Items Tagged with 'traction'

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Fullering To Perfection

A few recommendations can help you efficiently crease handmade shoes
Keg shoes typically come with a crease in the ground surface, but are they worth the effort to craft into your handmade shoes? And if so, what are the keys to proper fullering? Chad Chance, a veteran farrier in Pilot Point, Texas, 30 minutes north of Dallas, creases 95% of his shoes and says, “I’m fullering every day.”
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2018 International Hoof-Care Summit

[Video] Traction Considerations To Help, Not Hinder, The Performance Horse

Shoeing since 1979, Lexington, Ky., farrier Bobby Menker has shod performance horses of all kinds, including winning horses in both English and Western disciplines. In this fast- paced session, he will survey a variety of cases among a variety of disciplines giving his input on what should be considered for better use of traction. He’ll also talk about how traction needs vary depending on common issues with surface material.
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The Beauty Of Bold

Under the right circumstances, using this section could benefit certain horses that you work with

Various horseshoe designs have been found to have had an effect on hoof loading on synthetic surfaces.1 The most common sections used here in the United Kingdom are concave and flat.


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What's This?: January/February 2018

This horseshoe was instrumental in helping New York farmers during the “ice age.”
This horseshoe was found in an old barn on a Clove Valley, N.Y., farm. Nearby Pray’s Pond was used by several neighboring farm families in the years before 1940 to jointly harvest ice behind three teams of horses, according to the Winter 2008 edition of Country Courier. The harvest typically began in December and continued into January.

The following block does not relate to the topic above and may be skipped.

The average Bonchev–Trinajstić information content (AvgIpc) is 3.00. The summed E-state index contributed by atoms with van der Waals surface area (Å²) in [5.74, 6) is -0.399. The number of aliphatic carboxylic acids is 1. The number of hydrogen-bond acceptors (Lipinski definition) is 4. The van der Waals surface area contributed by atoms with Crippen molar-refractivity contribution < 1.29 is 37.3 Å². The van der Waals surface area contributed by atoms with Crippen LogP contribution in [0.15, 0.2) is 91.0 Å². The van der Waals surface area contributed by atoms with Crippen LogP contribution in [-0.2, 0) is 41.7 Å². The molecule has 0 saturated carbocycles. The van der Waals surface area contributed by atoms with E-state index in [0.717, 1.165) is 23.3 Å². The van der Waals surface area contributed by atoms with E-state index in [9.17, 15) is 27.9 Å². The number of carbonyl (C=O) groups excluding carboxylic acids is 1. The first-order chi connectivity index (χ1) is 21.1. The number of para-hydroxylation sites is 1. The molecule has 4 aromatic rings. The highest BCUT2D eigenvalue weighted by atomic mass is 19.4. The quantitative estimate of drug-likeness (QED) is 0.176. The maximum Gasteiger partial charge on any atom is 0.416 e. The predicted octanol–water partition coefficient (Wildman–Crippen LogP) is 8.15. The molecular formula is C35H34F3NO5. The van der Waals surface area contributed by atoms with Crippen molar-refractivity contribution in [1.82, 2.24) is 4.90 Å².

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What's This?

Take A Journey Back In Time As We Explore A Shoe From The Past
The history of farriery is as rich as it is ancient. It’s believed that migratory Eurasian tribes used horseshoes during the second century before the birth of Christ.
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Research Journal: April 2016

The information, ideas and opinions expressed are those of the author and do not necessarily represent those of the United States Department of Agriculture.
IV Tildren for Navicular Syndrome The efficacy of administering the injectable bisphosphonate medication for horses (Tildren) in two different ways was evaluated for the treatment of navicular syndrome. Twelve horses diagnosed with bilateral navicular syndrome were randomly assigned to receive Tildren either systemically by intravenous injection or by using regional limb perfusion, where the drug is “back-flushed” directly into the blood vessels of the lower limb so that it is delivered to the lower limb and hoof in a more direct, concentrated manner.
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American Farriers Journal

American Farriers Journal is the “hands-on” magazine for professional farriers, equine veterinarians and horse care product and service buyers.
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